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TUESDAY, March 17, 2015 (HealthDay News) -- Loneliness has long been associated with poor mental health, including depression. But a new study suggests social isolation may harm physical health, too, and even hasten death.
The findings are based on a review of data from dozens of studies involving more than 3 million people.
"People don't commonly think of social factors when they think of health," said study co-author Timothy B. Smith, a professor in the department of psychology at Brigham Young University in Provo, Utah. "We think of things like exercise, blood pressure and taking cholesterol medication. But it turns out that social isolation is actually more predictive of death than any of those three things."
Smith and his colleagues published their findings this month in Perspectives on Psychological Science.
One expert noted that loneliness is an emotional state, first and foremost.
"Loneliness is about the perception of being lonely, not the act of being alone," said Lisa Jaremka, assistant professor of psychological and brain sciences at the University of Delaware in Newark. "So, all of the research in this area is about people who feel lonely, regardless of their actual social network."
"There are people who are regularly in contact with other people who are really lonely, and there are also people who don't physically see other people very often, but don't feel lonely at all," Jaremka said.
The new research focused on 70 studies completed between 1980 and 2014, all of which explored how loneliness, social isolation and/or living alone affects longevity. Study participants averaged 66 years of age, and about a third struggled with some type of chronic illness.
While the data review couldn't prove cause and effect, it did find a strong association between loneliness and the risk for dying sooner rather than later.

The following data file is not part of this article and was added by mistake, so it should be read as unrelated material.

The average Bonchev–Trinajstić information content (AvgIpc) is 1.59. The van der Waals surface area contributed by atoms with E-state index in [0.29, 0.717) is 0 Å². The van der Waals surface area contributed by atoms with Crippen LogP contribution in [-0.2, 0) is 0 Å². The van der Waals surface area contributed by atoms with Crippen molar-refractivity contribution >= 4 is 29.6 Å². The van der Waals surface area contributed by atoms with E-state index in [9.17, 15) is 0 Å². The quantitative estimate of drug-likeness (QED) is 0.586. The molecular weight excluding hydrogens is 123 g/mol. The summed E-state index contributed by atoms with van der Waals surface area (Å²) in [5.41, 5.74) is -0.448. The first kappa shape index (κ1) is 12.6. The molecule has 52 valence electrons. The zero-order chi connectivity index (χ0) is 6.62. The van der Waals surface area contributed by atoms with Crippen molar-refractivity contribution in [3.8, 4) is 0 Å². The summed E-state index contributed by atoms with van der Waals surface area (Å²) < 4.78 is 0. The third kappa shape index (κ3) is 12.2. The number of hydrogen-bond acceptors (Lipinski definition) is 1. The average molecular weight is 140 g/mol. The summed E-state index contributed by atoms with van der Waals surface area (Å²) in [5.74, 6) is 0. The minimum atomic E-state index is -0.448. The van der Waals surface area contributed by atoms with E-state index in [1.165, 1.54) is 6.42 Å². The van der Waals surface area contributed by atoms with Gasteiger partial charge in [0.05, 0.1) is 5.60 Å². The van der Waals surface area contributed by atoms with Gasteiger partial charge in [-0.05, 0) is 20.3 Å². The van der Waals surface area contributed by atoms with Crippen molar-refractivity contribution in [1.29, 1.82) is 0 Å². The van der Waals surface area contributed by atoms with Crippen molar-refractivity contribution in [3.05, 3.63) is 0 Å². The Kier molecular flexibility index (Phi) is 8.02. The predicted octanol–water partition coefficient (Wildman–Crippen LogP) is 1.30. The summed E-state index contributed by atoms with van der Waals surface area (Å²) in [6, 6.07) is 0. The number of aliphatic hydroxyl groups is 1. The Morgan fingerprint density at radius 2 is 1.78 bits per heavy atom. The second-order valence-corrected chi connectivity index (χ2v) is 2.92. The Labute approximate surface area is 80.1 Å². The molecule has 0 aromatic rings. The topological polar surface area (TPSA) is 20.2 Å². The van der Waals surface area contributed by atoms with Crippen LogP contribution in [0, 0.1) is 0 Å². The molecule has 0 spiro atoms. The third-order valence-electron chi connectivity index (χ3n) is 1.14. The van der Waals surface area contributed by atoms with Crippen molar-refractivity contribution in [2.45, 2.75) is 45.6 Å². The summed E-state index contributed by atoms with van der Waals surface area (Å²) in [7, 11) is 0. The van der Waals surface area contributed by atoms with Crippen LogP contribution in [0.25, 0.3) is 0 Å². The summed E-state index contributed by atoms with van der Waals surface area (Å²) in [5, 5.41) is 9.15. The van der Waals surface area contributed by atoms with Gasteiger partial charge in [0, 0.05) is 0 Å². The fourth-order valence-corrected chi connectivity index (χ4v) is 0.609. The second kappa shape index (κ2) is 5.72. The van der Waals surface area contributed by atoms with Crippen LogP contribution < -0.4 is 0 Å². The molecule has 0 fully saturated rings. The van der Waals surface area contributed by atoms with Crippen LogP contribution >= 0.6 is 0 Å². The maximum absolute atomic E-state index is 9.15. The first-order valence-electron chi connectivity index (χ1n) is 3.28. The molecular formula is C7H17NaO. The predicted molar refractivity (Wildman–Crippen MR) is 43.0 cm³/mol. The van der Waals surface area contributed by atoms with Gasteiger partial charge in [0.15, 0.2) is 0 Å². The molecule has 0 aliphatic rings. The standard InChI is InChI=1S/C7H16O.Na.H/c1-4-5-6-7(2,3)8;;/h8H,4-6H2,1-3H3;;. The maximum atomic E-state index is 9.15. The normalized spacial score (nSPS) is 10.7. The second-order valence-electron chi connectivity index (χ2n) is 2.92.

Specifically, Smith's team calculated that social isolation -- having few or no social contacts or activities -- upped the risk for dying sooner by 29 percent.
The feeling of being lonely -- whether or not a person did have social contacts -- was also linked to a 26 percent higher risk for an earlier death.
The effect was similar for men and women, and the link between loneliness and earlier death was actually stronger for those under the age of 65 compared to older people. Having to cope with a physical health problem also magnified the effect, the study found.
What is it about loneliness that could shorten lives?
"It will take a decade of more research to ferret that out," said Smith. Still, he offered a few theories, including poorer immune function, a drop in healthy-oriented behaviors, and a simultaneous rise in risky behaviors such as drug or alcohol abuse, driving aggressively or not wearing a seat belt.
Smith agreed with Jaremka that "living alone and loneliness are actually only moderately correlated. Which means you can be around people all the time but still feel very, very lonely."
That doesn't mean that folks who happily live alone are completely off the hook, however. In fact, the study found that people who lived alone had a 32 percent higher risk of an earlier death than those who lived with another person.
"Even if you live alone but don't feel lonely, you may still experience a negative impact on your health," Smith said. "Because it turns out that we are literally wired to be social beings, and our immune system and our stress response just function better when we are in a collective. It turns out that we are basically healthier when we are social."
Jaremka agreed. "People have a very basic and fundamental need to feel connected to and cared for by other people," she said. "Lonely people are lacking in this area. They aren't fulfilling this basic need, and thus, negative things happen as a result."
Her advice: "Reach out to any existing friends or family members and try to deepen those relationships, even if it feels a little uncomfortable or awkward. Friends and family members should also make sure to try and have meaningful contact with anyone they know who is lonely."
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SOURCES: Timothy B. Smith, Ph.D., professor, department of psychology, Brigham Young University, Provo, Utah; Lisa M. Jaremka, Ph.D., assistant professor, department of psychological and brain sciences, University of Delaware, Newark; March 1, 2015, Perspectives on Psychological Science